Transferring that concept to high-cost stocks, some investors might prefer to trade the stocks that make up a company’s supply chain if the company’s stock is trading too high.
A couple of caveats, though. Not every company might be investment-worthy. Some companies are emerging, while others might be more mature and established. Some companies are publicly traded in the United States, while others may be based abroad and inaccessible to U.S. investors. Some companies are private and not publicly traded.
Take Tesla (TSLA), which has traded as high as $968 per share in the past year. Michael Kealy said: “If you were interested in trading Tesla’s supply chain, then you’d have to sift through each ancillary company to determine which are publicly traded, which stocks are tradable according to your locality, and which stocks might be investment worthy.”
Tesla’s supply chain consists of nearly 50 companies, including Gentex (GNTX), which manufactures automatically dimming rearview mirrors, and Burlington Northern Santa Fe Corp (BNI), which likely delivers Tesla’s parts. You also have a number of international companies such as Brembo (BIT: BRE), an Italian brakes manufacturer, and Sika (OTCMKTS: SXYAY), a Swiss chemicals company that produces acoustic dampers for Tesla. Not all of these may be investment worthy or even accessible to U.S. investors. But they give you an idea of the range of companies you might come across when investing in a supply chain.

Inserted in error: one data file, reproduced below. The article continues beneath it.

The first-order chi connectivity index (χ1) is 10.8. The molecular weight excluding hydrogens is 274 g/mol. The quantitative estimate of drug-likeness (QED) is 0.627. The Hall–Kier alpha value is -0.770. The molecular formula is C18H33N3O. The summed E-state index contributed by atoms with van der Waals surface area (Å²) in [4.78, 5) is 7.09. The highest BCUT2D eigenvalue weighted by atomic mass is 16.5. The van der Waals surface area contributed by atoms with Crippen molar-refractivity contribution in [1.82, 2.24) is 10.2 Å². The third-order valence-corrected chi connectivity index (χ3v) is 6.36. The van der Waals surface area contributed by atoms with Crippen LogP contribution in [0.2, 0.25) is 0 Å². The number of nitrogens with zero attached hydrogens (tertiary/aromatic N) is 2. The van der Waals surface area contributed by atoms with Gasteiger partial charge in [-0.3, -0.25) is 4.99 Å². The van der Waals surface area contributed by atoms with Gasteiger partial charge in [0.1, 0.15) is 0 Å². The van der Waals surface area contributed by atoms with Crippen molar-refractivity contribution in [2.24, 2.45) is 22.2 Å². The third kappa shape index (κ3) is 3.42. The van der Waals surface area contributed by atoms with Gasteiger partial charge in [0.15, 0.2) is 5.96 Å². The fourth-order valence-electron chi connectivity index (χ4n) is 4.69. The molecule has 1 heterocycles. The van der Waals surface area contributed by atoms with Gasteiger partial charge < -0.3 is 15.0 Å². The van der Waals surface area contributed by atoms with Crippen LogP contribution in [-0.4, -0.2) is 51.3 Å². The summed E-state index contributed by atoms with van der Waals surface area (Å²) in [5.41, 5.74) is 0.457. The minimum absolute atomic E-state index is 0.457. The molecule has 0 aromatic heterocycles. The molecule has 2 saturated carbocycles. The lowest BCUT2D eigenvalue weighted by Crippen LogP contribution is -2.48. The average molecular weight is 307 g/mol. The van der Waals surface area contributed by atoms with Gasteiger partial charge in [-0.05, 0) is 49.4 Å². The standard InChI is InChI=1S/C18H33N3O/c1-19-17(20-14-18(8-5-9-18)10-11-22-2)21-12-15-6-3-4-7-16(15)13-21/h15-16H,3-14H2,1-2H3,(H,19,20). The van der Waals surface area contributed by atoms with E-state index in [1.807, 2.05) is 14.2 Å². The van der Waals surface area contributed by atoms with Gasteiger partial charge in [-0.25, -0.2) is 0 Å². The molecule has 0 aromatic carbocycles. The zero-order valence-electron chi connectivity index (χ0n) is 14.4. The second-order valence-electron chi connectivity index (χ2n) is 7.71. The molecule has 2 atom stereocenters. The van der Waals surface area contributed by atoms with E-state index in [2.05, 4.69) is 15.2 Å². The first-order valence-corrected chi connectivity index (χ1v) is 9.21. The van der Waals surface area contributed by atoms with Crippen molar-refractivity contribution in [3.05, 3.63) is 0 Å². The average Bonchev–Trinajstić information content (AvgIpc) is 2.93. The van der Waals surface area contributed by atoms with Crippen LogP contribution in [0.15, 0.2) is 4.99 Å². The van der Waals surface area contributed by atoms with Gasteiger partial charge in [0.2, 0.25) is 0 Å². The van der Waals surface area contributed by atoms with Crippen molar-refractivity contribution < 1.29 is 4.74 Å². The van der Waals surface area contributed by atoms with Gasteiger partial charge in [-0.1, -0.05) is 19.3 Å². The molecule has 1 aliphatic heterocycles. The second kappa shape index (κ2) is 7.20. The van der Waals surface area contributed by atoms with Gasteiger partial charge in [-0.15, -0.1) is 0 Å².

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Should the high-cost stock underperform, or if the company might be vulnerable to “personality risk” or “product risk” in the mainstream media, then investing in ancillary companies could dampen your risk exposure to a given stock.
Many investors will do research to make sure the ancillary stocks you’re investing in are worth holding. In short, you have to do your homework.
The answer here is no. As Kealy commented: “First of all, it’s important to distinguish between high-cost price and a high-cost valuation. And one way to do this is to look at a stock’s price-to-earnings ratio, or P/E ratio.”
If you’re not familiar with this “granddaddy” of a metric, you can learn about the P/E ratio here. A high P/E ratio could mean that a stock is overvalued, or that investors are expecting it to perform well in the future, or both. It doesn’t indicate anything definitive, and it’s sort of subjective, so you really need to know the other fundamentals behind a stock to make a sound assessment.
But here’s another important thing to know: It’s also possible for a high-cost stock to have a low P/E ratio, and a low-cost stock to have a really high P/E ratio. So just remember that high cost in price is not the same thing as high cost in valuation. Assessing the difference is more of an art than a science.
There are many low-cost ways to invest in high-cost stocks. Some may use options, funds, or invest in ancillary stocks. Remember that the quality of the stocks you hold is much more important than the quantity or size of your positions. And remember that a high price tag can still be either expensive or cheap in valuation. Invest wisely.
Karl Montevirgen is not a representative of TD Ameritrade, Inc. The material, views, and opinions expressed in this article are solely those of the author and may not be reflective of those held by TD Ameritrade, Inc.